If you’re considering bringing a Lurcher dog into your life, you may have a lot of questions.
This is a unique crossbreed with a variety of potential looks, traits, and health issues.
The Lurcher is famous for his hunting and running skills, but what else is the Lurcher known for?
And would he make the right crossbreed for you and your lifestyle?
In today’s article, we’re covering all things Lurcher.
So sit back, relax, and read on to learn more about our favorite furry friend who is not only incredibly athletic but also mesmerizingly clever!
So, Who Is the Lurcher?
Lurchers are a whole category of crossbred dogs.
In fact, Lurcher is the name given to any cross between a sighthound dog and another breed, usually a terrier, a herding breed, or a large scent hound breed.
While this leaves a broad spectrum of genetic possibilities, the Lurcher is known for some basic qualities like speed, intelligence, and a keen talent for hunting that has made him a favorite amongst hunters and doggy-lovers alike.
While Lurchers are still uncommon in the US, they are very popular in Great Britain.
However, their popularity is on the rise everywhere as people discover more and more about this very talented and intelligent crossbreed.
So, we know that Lurchers are not a purebred and more of a hybrid dog, but what does that really mean? And what’s up with the controversy surrounding crossbreeding?
Let’s find out.
What’s Up with the Design Dog Controversy?
A crossbreed, like our friend the Lurcher, is not without his controversies.
Sometimes referred to as a hybrid or a designer dog, crossbreeds are surrounded by equal amounts of criticism and approval.
One of the issues regarding crossbreeds revolves around a dispute over whether a mutt and a crossbreed are really just the same thing.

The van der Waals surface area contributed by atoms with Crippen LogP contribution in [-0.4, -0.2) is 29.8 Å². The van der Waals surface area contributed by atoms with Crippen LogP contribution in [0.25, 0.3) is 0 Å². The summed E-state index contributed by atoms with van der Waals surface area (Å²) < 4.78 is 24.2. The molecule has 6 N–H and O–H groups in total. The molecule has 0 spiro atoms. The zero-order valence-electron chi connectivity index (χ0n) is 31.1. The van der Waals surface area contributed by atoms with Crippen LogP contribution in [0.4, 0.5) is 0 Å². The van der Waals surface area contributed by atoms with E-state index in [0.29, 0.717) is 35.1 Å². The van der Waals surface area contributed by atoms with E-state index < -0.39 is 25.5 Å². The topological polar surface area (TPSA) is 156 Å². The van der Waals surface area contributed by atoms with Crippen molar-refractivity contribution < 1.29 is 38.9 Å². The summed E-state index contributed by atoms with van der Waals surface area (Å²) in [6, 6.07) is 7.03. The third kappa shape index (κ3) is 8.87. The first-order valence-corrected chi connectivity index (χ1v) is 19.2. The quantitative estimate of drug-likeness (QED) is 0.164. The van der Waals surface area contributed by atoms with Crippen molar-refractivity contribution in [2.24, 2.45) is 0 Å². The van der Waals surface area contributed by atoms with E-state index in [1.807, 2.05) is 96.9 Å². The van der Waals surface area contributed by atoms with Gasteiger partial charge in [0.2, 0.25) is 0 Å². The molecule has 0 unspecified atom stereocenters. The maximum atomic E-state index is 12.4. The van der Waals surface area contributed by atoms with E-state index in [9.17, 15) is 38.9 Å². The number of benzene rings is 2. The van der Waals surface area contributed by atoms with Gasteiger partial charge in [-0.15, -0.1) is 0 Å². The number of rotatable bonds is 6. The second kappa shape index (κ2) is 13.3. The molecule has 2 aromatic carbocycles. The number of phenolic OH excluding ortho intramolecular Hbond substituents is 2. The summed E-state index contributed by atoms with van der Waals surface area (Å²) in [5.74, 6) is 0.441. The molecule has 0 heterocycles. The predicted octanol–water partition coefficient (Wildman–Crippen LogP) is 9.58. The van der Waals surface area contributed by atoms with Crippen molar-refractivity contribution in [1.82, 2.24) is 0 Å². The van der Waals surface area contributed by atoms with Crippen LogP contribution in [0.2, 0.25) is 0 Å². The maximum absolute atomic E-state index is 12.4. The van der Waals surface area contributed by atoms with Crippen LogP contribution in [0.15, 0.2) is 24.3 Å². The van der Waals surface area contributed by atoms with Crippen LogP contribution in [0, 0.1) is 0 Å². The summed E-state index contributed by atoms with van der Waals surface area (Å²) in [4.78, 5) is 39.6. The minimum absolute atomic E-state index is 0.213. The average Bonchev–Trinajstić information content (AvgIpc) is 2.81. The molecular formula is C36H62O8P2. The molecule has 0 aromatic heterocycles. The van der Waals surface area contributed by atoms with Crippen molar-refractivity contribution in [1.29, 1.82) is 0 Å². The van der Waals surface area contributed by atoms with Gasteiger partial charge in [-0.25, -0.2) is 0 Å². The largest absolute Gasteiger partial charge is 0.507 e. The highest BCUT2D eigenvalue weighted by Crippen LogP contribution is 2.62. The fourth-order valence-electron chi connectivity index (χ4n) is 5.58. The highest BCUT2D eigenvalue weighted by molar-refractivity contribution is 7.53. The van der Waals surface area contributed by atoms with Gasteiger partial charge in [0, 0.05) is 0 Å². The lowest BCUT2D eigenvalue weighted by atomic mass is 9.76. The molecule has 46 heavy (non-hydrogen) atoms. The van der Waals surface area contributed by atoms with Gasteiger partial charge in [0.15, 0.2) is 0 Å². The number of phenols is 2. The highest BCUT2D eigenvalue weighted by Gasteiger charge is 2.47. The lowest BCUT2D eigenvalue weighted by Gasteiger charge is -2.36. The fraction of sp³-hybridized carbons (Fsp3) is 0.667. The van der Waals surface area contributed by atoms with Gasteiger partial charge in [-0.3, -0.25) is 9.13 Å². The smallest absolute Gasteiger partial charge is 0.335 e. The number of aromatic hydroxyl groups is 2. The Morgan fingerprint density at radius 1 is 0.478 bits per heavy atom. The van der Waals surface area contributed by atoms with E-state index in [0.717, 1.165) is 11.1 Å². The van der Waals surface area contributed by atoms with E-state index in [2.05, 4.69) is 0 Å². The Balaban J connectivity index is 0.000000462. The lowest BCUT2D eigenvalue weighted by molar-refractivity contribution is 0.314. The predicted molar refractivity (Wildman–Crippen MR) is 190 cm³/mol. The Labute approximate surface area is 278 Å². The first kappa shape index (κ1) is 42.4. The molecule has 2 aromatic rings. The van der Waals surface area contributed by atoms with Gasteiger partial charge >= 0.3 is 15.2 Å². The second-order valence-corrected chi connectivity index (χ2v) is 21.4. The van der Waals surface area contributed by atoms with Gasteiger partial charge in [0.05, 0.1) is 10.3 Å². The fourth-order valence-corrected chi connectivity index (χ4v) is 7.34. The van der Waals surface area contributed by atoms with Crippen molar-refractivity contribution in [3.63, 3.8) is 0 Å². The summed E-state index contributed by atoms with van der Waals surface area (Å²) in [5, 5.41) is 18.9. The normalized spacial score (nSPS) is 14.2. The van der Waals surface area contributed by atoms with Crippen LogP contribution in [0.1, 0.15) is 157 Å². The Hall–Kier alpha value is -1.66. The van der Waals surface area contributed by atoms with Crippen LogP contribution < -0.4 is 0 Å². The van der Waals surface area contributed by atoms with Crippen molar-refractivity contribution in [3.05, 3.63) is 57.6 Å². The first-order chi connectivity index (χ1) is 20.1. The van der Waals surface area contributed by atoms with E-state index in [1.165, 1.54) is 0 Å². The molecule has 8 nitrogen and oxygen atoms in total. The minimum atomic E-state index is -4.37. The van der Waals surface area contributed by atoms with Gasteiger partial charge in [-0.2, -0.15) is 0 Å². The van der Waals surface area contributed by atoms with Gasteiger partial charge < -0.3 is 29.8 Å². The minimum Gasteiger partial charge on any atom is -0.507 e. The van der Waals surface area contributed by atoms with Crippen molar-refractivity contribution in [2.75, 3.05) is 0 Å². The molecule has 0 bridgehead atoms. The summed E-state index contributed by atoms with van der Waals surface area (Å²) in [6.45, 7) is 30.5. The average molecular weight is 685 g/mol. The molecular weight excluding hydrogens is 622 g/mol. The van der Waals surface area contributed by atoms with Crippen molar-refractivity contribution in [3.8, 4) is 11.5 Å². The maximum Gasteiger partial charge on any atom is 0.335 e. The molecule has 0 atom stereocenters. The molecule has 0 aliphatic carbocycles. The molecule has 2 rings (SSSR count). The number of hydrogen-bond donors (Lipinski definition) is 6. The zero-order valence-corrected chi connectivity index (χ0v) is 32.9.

While it does seem like the lines are a bit blurred on the subject, supporters of crossbreeding point out that, by definition, a crossbreed is the offspring of two specifically chosen purebred parents while a mutt has a lineage of several breeds in his bloodline.
For more on the subject of mutts verses crossbreeds, visit us here.
Crossbreeding – A Recipe for Better Health?
Another debate and perhaps the most important debate is the one regarding health.
It is a well-known fact that purebreds are prone to suffering inheritable health conditions as a result of generations of inbreeding.
Supporters of crossbreeding hope that the practice could help to reduce and even eliminate some of these issues.
To learn more about the debate around crossbreeding and how it improves dogs’ health, click here.
Luckily, what likely matters to you right now is learning more about the Lurcher.
So let’s move on to the ins and outs of this talented, athletic, and very brainy crossbreed.
Where Does the Lurcher Come From?
The Lurcher comes from a controversial past shrouded with tales and theories.
One such theory is that the Lurcher came into existence during the 14th, 15th and 16th centuries, during a time when the English and Scottish authorities forbade commoners from owning sighthounds.
Although there is no official documentation of such a ban, some believe the Lurcher came about through creative breeding practices, where commoners would breed sighthounds with other breeds to create a kind of loophole to illegal sighthound ownership.
The basic goal of breeding sighthounds with other breeds such as pastoral breeds or terriers was to blend the talents of speed, work-ethic, intelligence, and an uncanny ability to hunt together!
Lurcher Dogs are Easy to Love!
Breeders were successful as the Lurchers became incredibly popular as smart and agile hunting dogs.
In fact, it is said that Lurchers turned out even better than initially anticipated, excelling in these desired skills more so than a purebred sighthound!
Despite his incredible talents, most modern-day Lurchers do less hunting and more playing, as they are revered family pets beloved for their intelligence and affectionate nature.
While this is all fascinating, to learn more about the Lurcher, let’s learn more about his parent types.
Since the Lurcher is a sighthound mixed with another type of dog, we will focus primarily on sighthound.
Origin of the Sighthound Type
Sighthounds are a type of dog bred to hunt by sight.
They are most often thin and agile, with long, lean bodies and an affinity for speed!
Some sighthounds have been around for over 5,000 years and are experts at detecting movement and chasing after prey with breathtaking speed.